A little bit of awesomeness, by the name of "MadWorld". It's on sale at Gamestop for $30. Check it out!
Sunday, May 17, 2009
Saturday, May 16, 2009
I've noticed that as of yet, there aren't too many good female mains in videogames. No, I don't mean "main" like love interest main, as is sadly the case with most games and movies nowadays; I mean lead character. Typically, your standard leading lady is a big-breasted, under-clothed strumpet who tries too hard to be sexy and badass and falls flat as a character because of it. Lara Croft, Ayumi, Nariko, Rachel, etc. All eye-candy with crap personalities and attitude.
However, there is one female character who is not only my favorite woman in videogames, she stands as one of my favorite videogame characters of all time, right up there with Zidane from Final Fantasy IX. This woman is Lenneth Valkyrie.
Lenneth is the central character in "Valkyrie Profile", an RPG developed by Tri-Ace, and published by Square-Enix. A lead in a genre dominated by males, Lenneth is a powerful character, being the Goddess and reaper of the souls of the slain. She is strong, proud and confident, possessing something of a superiority complex, but she is counter-balanced by her sealed humanity, the meek, shy and insecure girl she was during her life as a human.
As the story progresses, we see Lenneth grow emotionally and dynamically; she begins to doubt the will of the Gods, and develops a deep bond with the souls she encounters during her mission, until at last her humanity is awakened, and she faces down the threat to her world and her people.
What's really cool, aside from playing as a God, is that Lenneth doesn't have to whore herself to the player with skimpy outfits or giant tits to win any favor. Her character and story alone warmed me to her. She is badass because her personality is badass. No nonsense, a strong sense of right and wrong, and when she regains her humanity and memories, not even the Gods can stand in her way.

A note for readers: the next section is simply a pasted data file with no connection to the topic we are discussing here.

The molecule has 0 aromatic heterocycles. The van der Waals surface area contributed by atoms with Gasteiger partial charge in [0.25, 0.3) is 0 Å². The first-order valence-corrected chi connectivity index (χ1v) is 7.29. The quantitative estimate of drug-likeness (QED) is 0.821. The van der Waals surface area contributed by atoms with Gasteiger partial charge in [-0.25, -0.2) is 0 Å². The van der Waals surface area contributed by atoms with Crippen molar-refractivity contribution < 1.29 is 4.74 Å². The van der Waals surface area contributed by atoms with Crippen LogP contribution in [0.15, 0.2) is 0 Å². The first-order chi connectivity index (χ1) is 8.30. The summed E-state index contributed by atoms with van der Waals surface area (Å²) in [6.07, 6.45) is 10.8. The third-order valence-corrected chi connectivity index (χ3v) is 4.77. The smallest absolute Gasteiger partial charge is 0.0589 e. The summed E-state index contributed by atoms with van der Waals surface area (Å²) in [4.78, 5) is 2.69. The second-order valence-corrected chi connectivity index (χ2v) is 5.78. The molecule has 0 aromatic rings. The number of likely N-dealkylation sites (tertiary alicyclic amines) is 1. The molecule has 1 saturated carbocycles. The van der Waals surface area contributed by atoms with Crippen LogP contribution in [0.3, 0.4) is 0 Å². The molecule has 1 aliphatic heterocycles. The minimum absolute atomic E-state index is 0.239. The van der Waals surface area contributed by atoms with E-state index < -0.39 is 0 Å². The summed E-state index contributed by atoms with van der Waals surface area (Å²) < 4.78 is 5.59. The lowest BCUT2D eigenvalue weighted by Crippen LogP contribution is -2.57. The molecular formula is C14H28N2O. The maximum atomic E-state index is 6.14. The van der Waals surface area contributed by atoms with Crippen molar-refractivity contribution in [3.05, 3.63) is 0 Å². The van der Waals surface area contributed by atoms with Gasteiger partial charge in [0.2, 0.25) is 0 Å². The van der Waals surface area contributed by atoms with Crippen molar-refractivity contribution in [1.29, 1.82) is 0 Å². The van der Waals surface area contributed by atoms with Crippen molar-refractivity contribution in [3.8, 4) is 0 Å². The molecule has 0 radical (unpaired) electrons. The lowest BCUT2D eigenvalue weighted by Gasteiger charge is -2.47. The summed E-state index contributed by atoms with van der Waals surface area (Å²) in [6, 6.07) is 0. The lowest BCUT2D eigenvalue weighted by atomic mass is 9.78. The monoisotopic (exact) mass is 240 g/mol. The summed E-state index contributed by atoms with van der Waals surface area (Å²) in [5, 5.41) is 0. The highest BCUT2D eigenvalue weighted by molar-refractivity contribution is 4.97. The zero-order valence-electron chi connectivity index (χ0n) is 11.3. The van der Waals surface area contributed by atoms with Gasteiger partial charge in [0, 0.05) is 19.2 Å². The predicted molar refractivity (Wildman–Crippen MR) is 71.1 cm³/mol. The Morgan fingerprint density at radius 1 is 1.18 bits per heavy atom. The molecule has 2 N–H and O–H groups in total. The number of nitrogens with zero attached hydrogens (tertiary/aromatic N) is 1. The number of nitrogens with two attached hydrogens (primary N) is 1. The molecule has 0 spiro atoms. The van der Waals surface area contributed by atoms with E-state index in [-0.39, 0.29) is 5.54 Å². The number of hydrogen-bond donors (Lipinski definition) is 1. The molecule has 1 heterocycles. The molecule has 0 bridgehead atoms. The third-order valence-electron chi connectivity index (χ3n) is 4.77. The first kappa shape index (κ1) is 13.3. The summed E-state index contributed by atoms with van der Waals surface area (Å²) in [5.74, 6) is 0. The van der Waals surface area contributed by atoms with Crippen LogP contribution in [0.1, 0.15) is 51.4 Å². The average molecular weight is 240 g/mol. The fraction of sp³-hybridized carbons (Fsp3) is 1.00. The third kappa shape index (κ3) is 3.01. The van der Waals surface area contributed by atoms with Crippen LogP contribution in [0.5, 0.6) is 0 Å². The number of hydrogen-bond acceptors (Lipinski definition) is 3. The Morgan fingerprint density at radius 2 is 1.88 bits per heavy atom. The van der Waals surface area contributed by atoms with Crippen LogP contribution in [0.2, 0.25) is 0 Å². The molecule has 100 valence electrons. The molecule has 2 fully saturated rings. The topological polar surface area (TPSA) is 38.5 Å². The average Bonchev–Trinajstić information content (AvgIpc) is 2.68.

Wednesday, May 13, 2009
As you probably already noticed, I'm pretty damned excited about Platinum Games' upcoming title "Bayonetta". It's being directed by Hideki Kamiya, the director from the first Devil May Cry. If you've played the first DMC, you'll know why I hold that game in such high regard, and why I'm expecting Bayonetta to be the Second Coming.
But even if you haven't played DMC, (and really, any action gamer worth his/ her salt should play it; it's like 6 bucks at Gamestop), Kamiya was also at the head of Viewtiful Joe and Okami. Platinum Games itself is comprised of many ex-employees from Capcom's studio "Clover", (they developed God Hand, by the way). Surely, you've at least heard of these critically acclaimed games, right?
Anyway, a few weeks back, Platinum Games released the third Bayonetta trailer, titled the "First Climax Trailer", (seen here). Yesterday, Hideki Kamiya did a commentary on the First Climax Trailer, walking us through the flashy preview's many scenes and gameplay segments.
Check it out!
Thursday, May 7, 2009
Yeah, yeah. You know the saying.
I post regularly on the GameFAQs forums, not only because of it's plethora of game news, but because it's such a great amalgam of voices, all shouting, debating, and speaking at once. I often find myself lost in thought, taking in all the opinions and ideas I pull from others there.